From there, you can define which folder or folders you want to sync. These folder pairs are called “libraries.” Each library has a 10,000 file limit and you can have up to ten libraries. FolderShare runs in your tray if you use Windows or places an icon in your menu bar on your Mac. I have used the program for my Mac running Leopard (and previously Tiger) with a Windows XP machine. Everything runs smoothly as long as firewalls are set up properly.

The web interface is rather sparse, but everything is laid out simply. The start page shows you your libraries and gives you the option of syncing your folders, accessing your fies and sharing with friends. You can invite other people to have access to your files and decide permissions for your invitees. The permissions options are Reader (can only download and open files, cannot alter files), Contributor (can add new files), Editor (can edit and delete files), Senior Editor (can invite other users to this library). The person you invite must then download the FolderShare software.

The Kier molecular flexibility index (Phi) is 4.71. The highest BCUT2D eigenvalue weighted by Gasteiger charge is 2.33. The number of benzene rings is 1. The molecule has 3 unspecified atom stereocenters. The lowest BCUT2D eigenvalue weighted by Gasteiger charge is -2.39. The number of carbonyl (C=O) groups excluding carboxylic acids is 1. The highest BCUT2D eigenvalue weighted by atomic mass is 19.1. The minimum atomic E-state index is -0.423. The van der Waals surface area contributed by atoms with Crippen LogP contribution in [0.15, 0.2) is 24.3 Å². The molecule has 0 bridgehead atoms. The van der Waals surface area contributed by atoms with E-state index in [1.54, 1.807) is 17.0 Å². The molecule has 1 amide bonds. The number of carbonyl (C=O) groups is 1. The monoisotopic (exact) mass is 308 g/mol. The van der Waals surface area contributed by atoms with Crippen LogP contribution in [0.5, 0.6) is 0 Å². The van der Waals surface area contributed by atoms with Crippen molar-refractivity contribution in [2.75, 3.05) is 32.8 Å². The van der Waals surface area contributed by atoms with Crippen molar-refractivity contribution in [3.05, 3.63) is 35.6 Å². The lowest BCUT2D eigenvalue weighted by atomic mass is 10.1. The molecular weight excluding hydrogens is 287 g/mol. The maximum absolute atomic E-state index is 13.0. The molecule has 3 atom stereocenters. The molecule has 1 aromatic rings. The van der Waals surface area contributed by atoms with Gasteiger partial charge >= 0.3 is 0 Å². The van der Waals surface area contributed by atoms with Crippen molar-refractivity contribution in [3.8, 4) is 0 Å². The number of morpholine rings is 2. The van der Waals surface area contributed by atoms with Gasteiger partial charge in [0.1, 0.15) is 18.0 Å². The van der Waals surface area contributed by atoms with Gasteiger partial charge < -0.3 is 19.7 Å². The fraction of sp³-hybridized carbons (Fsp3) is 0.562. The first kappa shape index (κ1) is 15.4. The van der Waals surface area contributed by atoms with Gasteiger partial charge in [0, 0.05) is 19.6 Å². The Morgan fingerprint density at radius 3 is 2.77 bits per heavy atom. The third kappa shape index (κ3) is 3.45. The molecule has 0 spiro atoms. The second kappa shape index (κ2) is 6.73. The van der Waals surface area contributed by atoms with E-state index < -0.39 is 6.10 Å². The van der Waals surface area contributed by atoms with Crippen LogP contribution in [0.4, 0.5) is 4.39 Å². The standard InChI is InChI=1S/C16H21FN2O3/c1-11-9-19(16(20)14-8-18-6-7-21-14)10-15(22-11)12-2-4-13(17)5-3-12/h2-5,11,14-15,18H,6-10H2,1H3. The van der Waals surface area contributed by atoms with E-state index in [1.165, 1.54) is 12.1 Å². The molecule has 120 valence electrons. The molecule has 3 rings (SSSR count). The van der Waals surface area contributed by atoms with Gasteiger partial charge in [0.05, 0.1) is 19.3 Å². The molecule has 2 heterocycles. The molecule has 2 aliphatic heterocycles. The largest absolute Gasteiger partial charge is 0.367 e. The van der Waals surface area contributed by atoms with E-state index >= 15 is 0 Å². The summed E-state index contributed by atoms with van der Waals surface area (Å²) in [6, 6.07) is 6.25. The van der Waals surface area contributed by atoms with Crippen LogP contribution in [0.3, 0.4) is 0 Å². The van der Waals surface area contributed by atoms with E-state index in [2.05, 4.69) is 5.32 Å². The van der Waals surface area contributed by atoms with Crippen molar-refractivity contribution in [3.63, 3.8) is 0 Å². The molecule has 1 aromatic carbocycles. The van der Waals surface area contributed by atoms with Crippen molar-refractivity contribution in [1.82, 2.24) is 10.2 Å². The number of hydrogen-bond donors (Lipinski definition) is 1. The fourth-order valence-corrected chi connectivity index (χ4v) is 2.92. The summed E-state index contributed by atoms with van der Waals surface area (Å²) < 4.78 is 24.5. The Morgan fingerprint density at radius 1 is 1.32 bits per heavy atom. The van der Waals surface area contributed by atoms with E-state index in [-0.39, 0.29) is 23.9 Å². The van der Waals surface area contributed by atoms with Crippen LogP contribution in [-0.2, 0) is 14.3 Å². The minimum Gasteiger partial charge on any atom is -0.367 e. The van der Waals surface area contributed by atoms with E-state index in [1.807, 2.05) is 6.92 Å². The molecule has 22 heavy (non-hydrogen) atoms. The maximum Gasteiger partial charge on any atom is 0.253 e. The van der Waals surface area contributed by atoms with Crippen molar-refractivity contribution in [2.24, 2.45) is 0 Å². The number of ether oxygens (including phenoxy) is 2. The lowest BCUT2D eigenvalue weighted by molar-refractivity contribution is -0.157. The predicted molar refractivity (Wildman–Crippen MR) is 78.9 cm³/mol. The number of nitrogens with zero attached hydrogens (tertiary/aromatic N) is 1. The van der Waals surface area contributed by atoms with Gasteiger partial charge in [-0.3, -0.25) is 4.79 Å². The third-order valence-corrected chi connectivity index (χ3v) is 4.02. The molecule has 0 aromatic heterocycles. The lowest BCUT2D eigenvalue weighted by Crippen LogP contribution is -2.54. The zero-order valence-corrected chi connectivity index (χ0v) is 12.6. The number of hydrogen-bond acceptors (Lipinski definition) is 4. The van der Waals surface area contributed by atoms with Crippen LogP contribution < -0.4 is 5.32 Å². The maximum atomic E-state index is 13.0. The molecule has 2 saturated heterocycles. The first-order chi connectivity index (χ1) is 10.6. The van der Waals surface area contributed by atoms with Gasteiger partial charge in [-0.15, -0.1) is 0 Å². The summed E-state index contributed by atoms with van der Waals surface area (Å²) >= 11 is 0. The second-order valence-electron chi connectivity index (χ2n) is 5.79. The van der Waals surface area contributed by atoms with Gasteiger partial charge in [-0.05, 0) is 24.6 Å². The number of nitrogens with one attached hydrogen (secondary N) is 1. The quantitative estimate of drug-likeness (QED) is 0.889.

One of the more interesting features is access to your files through a browser. Files are not stored online for online access – FolderShare is a peer-to-peer system. This means that if you turn off your other machine or shut down the application, remote access to your files disappears. That being said, the files you can access online are not limited to those you chose to share. You can access your entire hard drive through the web interface and download whatever you would like. Running the application in the background did not seem to have any noticeable impact on the performance of any of my computers.

The main feature of FolderShare is syncing two folders over the internet and FolderShare does that very well. The fact that it can turn any computer into a file server accessible through a web browser is a very cool feature that effectively expands your local network over the internet. The best thing about FolderShare is that it is free. And yes, a Microsoft product is not bad (as long as they keep Mac support).